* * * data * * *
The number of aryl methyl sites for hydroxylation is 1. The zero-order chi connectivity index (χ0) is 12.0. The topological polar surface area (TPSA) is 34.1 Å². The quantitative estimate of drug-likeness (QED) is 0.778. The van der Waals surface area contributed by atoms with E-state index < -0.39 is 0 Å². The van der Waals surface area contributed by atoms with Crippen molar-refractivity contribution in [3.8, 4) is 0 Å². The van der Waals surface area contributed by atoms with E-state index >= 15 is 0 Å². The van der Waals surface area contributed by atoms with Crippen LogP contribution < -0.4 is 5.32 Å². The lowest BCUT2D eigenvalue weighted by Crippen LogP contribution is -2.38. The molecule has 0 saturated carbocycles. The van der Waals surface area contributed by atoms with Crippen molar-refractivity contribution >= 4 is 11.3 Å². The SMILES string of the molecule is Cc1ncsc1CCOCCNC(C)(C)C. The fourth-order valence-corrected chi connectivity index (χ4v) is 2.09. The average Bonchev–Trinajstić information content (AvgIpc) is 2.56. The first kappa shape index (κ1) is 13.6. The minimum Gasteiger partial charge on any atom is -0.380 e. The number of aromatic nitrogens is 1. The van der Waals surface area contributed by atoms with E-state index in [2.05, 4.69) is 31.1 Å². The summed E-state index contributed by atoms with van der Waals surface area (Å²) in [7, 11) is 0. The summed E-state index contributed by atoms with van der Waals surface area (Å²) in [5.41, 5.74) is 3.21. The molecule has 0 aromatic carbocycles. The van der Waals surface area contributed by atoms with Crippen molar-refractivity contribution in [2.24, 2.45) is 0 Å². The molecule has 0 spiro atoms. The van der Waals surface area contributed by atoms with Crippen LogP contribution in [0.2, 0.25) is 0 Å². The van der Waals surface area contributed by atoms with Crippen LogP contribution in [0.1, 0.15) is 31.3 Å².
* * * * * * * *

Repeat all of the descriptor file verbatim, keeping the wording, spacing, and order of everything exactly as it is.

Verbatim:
The number of aryl methyl sites for hydroxylation is 1. The zero-order chi connectivity index (χ0) is 12.0. The topological polar surface area (TPSA) is 34.1 Å². The quantitative estimate of drug-likeness (QED) is 0.778. The van der Waals surface area contributed by atoms with E-state index < -0.39 is 0 Å². The van der Waals surface area contributed by atoms with Crippen molar-refractivity contribution in [3.8, 4) is 0 Å². The van der Waals surface area contributed by atoms with E-state index >= 15 is 0 Å². The van der Waals surface area contributed by atoms with Crippen LogP contribution < -0.4 is 5.32 Å². The lowest BCUT2D eigenvalue weighted by Crippen LogP contribution is -2.38. The molecule has 0 saturated carbocycles. The van der Waals surface area contributed by atoms with Crippen molar-refractivity contribution >= 4 is 11.3 Å². The SMILES string of the molecule is Cc1ncsc1CCOCCNC(C)(C)C. The fourth-order valence-corrected chi connectivity index (χ4v) is 2.09. The average Bonchev–Trinajstić information content (AvgIpc) is 2.56. The first kappa shape index (κ1) is 13.6. The minimum Gasteiger partial charge on any atom is -0.380 e. The number of aromatic nitrogens is 1. The van der Waals surface area contributed by atoms with E-state index in [2.05, 4.69) is 31.1 Å². The summed E-state index contributed by atoms with van der Waals surface area (Å²) in [7, 11) is 0. The summed E-state index contributed by atoms with van der Waals surface area (Å²) in [5.41, 5.74) is 3.21. The molecule has 0 aromatic carbocycles. The van der Waals surface area contributed by atoms with Crippen molar-refractivity contribution in [2.24, 2.45) is 0 Å². The molecule has 0 spiro atoms. The van der Waals surface area contributed by atoms with Crippen LogP contribution in [0.2, 0.25) is 0 Å². The van der Waals surface area contributed by atoms with Crippen LogP contribution in [0.1, 0.15) is 31.3 Å².